Sanding question on project


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Old 10-20-15, 04:41 AM
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Sanding question on project

So I am building a frame face for an aquarium stand.
Im using my kreg jig with pocket screws for it as Ive done with many other projects very nicely. Gluing all of them with gorilla wood glue.
Something odd happened this time though. Im not sure if the wood (select pine) was a bit bowed or warped but when I screwed in the pocket screws the wood shifted a tad bit and where the joints are there is about an 1/8th or 32nd rise you can feel.

Ive sanded smooth jointed surfaces before but was wondering if you guys think this is just to much?
I tried hitting it for a second with my orbital and it did sand down a bit but Im wondering if sanding it too much so the seams are flat will make it end up looking wavy.

Im going to stain it ebony black and clear with something probably not super glossy so it should hide a bit I hope.



 
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Old 10-20-15, 06:12 AM
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there is about an 1/8th or 32nd rise you can feel.
There is a big difference between an 1/8 & 1/32. I imagine that a belt sander would do the trick. One thing that I was taught was that paint or stain doesn't hide imperfections, it makes them more obvious.
 
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Old 10-20-15, 06:18 AM
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An 1/8 is quite a bit to remove by sanding, but doable. You don't have a lot of options since it's glued together. I'd try sanding first, and if you're not happy with result, you can remove pocket screws, carefully cut off the stiles without damaging the rails, and make new pieces.

When sanding, try to taper the piece over most of its length so it stays relatively flat, and it shouldn't be very noticeable when finished. Keep the sander moving so you don't create dips.

Pieces will sometimes shift when using pocket screws if the screw hits a hard part of the grain, or if they are not tightly clamped to a flat surface.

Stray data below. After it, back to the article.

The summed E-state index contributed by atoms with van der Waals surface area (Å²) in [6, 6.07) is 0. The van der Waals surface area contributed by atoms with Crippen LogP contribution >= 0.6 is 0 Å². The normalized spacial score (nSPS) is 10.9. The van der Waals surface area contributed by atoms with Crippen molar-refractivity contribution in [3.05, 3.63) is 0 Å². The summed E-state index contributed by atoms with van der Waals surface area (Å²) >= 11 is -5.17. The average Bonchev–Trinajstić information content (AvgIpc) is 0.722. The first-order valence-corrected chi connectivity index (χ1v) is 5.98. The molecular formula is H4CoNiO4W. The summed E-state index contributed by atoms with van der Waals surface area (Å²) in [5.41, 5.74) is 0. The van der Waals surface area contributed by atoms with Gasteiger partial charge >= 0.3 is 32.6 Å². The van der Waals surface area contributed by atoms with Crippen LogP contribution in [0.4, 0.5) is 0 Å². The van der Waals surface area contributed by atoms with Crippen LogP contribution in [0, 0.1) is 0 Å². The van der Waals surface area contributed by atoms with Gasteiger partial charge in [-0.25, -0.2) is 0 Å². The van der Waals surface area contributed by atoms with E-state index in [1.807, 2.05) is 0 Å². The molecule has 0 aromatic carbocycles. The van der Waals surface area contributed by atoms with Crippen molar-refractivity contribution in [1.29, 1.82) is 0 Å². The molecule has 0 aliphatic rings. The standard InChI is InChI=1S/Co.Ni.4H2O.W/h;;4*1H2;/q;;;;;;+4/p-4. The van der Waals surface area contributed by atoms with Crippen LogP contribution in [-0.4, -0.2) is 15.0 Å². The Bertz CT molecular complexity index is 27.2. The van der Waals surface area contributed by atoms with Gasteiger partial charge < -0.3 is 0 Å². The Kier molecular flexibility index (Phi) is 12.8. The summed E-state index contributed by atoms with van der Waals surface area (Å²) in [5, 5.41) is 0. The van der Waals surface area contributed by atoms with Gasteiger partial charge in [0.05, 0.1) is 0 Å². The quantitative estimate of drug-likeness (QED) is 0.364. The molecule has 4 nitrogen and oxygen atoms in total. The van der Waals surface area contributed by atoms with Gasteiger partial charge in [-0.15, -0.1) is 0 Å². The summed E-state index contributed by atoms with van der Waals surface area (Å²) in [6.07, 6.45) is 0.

Good luck with your project.
 
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Old 10-20-15, 08:33 AM
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Just as with taping and mudding drywall joints, the further out you taper this, the less noticeable it will be.
 
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Old 10-20-15, 08:59 AM
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Stain will highlight any cross grain sanding scratches so after you get it level special care will need to be paid to insure any cross grain scratches are removed.
 
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Old 10-20-15, 11:19 AM
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sorry should have said like a 16th
 
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Old 10-20-15, 03:30 PM
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You should be using a face clamp to hold the joint flush as you screw it. Also I prefer just a dab of normal titebond wood glue and would never use the gorilla glue on face franes. You have to be SUPER careful when using glue on a stain grade project since anything with glue on it will reject the stain somewhat. Get a face clamp or maybe a pocket clamp. The glue lubricates the joint and makes it slip a little more than usual so you almost have to compensate for that when you start your screw, expecting that its going to slide 1/16th farther than you expect it to.
 
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Old 10-22-15, 06:10 AM
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Thanks for the tips guys.
Im gonna try sanding it down for now to avoid starting from scratch.

Any tips on paper grade on an orbital to start from to avoid tearing up pine to bad
 
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Old 10-22-15, 06:13 AM
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The coarser the grit is that you start with the quicker you'll be able to sand it level. Then it's just a matter of going progressively finer with the grit until you've removed all the sanding scratches.
 
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Old 10-22-15, 06:28 AM
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Not to get all "old school" on you but...a well sharpened bench plane will take those joints down flush a lot faster than sanding. Then just some minimal finish sanding. If you like to do wood projects, it might be worth investing in a mid priced plane.
 
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Old 10-22-15, 09:57 AM
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You can use 80 grit to take it down pretty fast but you will want to follow it up with 120.
 
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Old 10-23-15, 04:48 AM
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thanks guys,

I actually do have a hand planer but was a bit afraid of taking out a chunk accidentally. I am probably over exaggerating the lip in the wood of course, its not like I measured it.
I have different grade of paper for the sander, Ill start with the 80 and level it out then work up to my 220 to smooth it.

Wish me luck
 
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Old 10-23-15, 05:38 AM
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I wouldn't go finer than 150 grit. 220 will close up the pores/grain of the wood making it difficult for the wood to accept stain.
 
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Old 10-27-15, 05:46 AM
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was able to sand it down nicely.

also used some clamps this time around and they worked out nicely.
 
 

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